For me, it was watching the Marx Brothers' crazy football game in "Horsefeathers" as a young teenager that made me a fan of Groucho for life.
For "An Evening with Groucho" star Frank Ferrante, their anarchist irreverent humor in "A Day At The Races" inspired his career choice.
We talked about it at WVXU-FM for an interview airing 7 p.m. Sunday Nov. 19 on "Around Cincinnati" to promote his Playhouse in the Park show through Dec. 17. (Here's my review of his delightful show, "Hooray For Frank Ferrante!")
One of the coolest things about working at WVXU-FM, after years for the Enquirer, is you can hear Ferrante doing Groucho's voice answering some questions or singing. (I'll post a link here after the broadcast.)
"I saw 'A Day At The Races' when I was 9 years old, and I never laughed so hard," Ferrante said. "It was Groucho and Chico, and that Tutsi-Frutsi Ice Cream scene, where Chico is conning him out of his money, selling him racing tips. And I thought they were so outrageous…
"When you're a 9-year-old kid, and you're watching grown-ups break the rules and misbehave, it's really exhilarating. That's what hooked me. I wanted to be like them, and that's what got me into performing."
Q: What also hooked me was when Groucho looked directly into the camera and addressed the audience – "breaking the fourth wall" – when Chico was playing the piano in "Horsefeathers."
"That's right, Chico was playing a solo and wooing a woman.
Look, I've got to stick around, but there's no reason you folks can't go into the lobby until this thing blows over!
"You can't beat that. I think he was the first in film to break the fourth wall, and address us – the audience in the movie theater."
Q: You recently did "A Funny Thing Happened On The Way To The Forum" in Philadelphia, so you're not doing Groucho all the time. What do you do to get back into shape to do Groucho's funny dances? How do you limber up?
"He did that great corkscrew dance. He was very athletic. The Marx Brothers were on the road for 25 years. I've been on the road for 32 years now. The point is: You have to be in shape. I will do light stretching, and I'll vocalize. And the Marx Brothers were the same way….
"Groucho lived a long time. He lived into his 80s. He took good care of himself, he cared about his health. He smoked a little in real life – a pipe – but he was moderate in his behavior, in terms of drinking and smoking. But for this show, I stretch and I do some yoga-like work."
Q: Tell me about "An Evening with Groucho."
"The premise for 'An Evening with Groucho' is what would it have been like to have seen Groucho Marx perform solo in 1935 -- which never happened because he always worked with his brothers Chico, Harpo and Zeppo. So this is what you're going to get. And quite frankly, a third of it is improv – improvisational ad-libs, and that's really the joy of the show because every show is different….
"This show, 'An Evening With Groucho,' I first did in 1985 as a school project [at USC], and has evolved over the last three decades into something that has played in over 500 cities, and I've done it all over the world. To answer your question: It really focuses on the Groucho of the 1930s, the energetic Broadway-era film Groucho. I talk about his brothers Harpo and Chico and Zeppo and Gummo. And Margret Dumont, the famous foil and society matron.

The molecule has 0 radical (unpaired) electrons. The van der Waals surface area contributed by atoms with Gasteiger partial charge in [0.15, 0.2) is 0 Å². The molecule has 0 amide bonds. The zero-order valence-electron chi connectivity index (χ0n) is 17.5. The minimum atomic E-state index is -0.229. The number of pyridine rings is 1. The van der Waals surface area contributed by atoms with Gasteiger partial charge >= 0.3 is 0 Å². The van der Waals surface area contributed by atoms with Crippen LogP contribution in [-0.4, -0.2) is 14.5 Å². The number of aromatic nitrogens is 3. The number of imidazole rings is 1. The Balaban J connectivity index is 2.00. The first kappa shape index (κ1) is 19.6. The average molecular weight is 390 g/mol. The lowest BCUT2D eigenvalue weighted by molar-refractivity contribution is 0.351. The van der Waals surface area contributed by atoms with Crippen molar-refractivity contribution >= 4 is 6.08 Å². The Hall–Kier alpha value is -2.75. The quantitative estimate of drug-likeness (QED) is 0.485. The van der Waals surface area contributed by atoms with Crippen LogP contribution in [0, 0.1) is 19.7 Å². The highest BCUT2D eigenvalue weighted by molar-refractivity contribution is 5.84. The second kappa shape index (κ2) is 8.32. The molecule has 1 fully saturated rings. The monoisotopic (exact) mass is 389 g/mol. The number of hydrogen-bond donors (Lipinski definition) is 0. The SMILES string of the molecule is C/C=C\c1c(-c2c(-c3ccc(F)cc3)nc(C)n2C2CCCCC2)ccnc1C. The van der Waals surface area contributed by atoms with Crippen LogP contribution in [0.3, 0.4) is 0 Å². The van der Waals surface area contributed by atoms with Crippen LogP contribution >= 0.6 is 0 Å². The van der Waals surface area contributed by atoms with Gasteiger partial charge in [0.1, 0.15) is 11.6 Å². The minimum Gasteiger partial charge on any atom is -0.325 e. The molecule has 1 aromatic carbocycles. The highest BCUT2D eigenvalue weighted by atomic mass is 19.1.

I can see you right now in the kitchen bending over a hot stove. But I can't see the stove.
"All those great insults, that wonderful perverse relationship they had, romantic relationship they had. And there's music, all those Groucho songs like "Lydia the Tattooed Lady."
Oh Lydia, Oh Lydia, say have you met Lydia? Lydia the tattooed lady? She has eyes that folks adore so, and a torso even more so.
"That's the premise: What would it have been like to sit with the funniest man in the world for 90 minutes? "
Q: Is the staging different for the Shelterhouse Theatre from your typical one-night shows?
"The people at the Cincinnati Playhouse have really elevated the production value. It's never had such a fully realized set. When the audience walks into the Shelterhouse, I think they'll be amazed. I am. There's a marquee. And we've incorporated video and photographic images within the piece, and it just picks you right up and puts you into that world, because not everyone knows who he is. I always approach the show as if no one knows who he is, so the show works whether you know him or not.
"The show is 90 minutes, and it's not just me, I must say. I have a remarkable music director by the name of Gerald Sternbach, who was Mel Brooks' accompanist for his one-man show. He was Carrie Fisher's accompanist for her show "Wishful Drinking." He's played for every star just about. He's my straight man in the show. He's my Margaret Dumont, he's my Chico, he's my Harpo. He's my George Fenneman, who was Groucho's announcer on "You Bet Your Life" for 14 years. He's the one who said:
And here he is! The One! The Only!
"And the whole audience would yell 'Groucho!' "
Q: Groucho had so many great lines – I text them back and forth to friends – but do you have a favorite one? Or two? Or three or four or five? And how did you decide which ones to use in the show?
"It’s a great question. People go: Why didn't you put that one in? Or this one? Generally, it's what tickled me the most, what made me laugh the hardest. There's the classic joke that everyone knows, it may be considered the perfect joke. It's not my favorite, but it’s the one that most people know of Groucho:
One morning I shot an elephant in my pajamas. How he got in my pajamas, I don't know.
To hear more of Groucho and Frank Ferrante and me, tune in "Around Cincinnati" at 7 p.m. Sunday, Nov. 19, on WVXU-FM.
Frank Ferrante's "An Evening with Groucho" runs through Dec. 17 at the Shelterhouse Theatre. Ticket information and show times are at the Playhouse website here.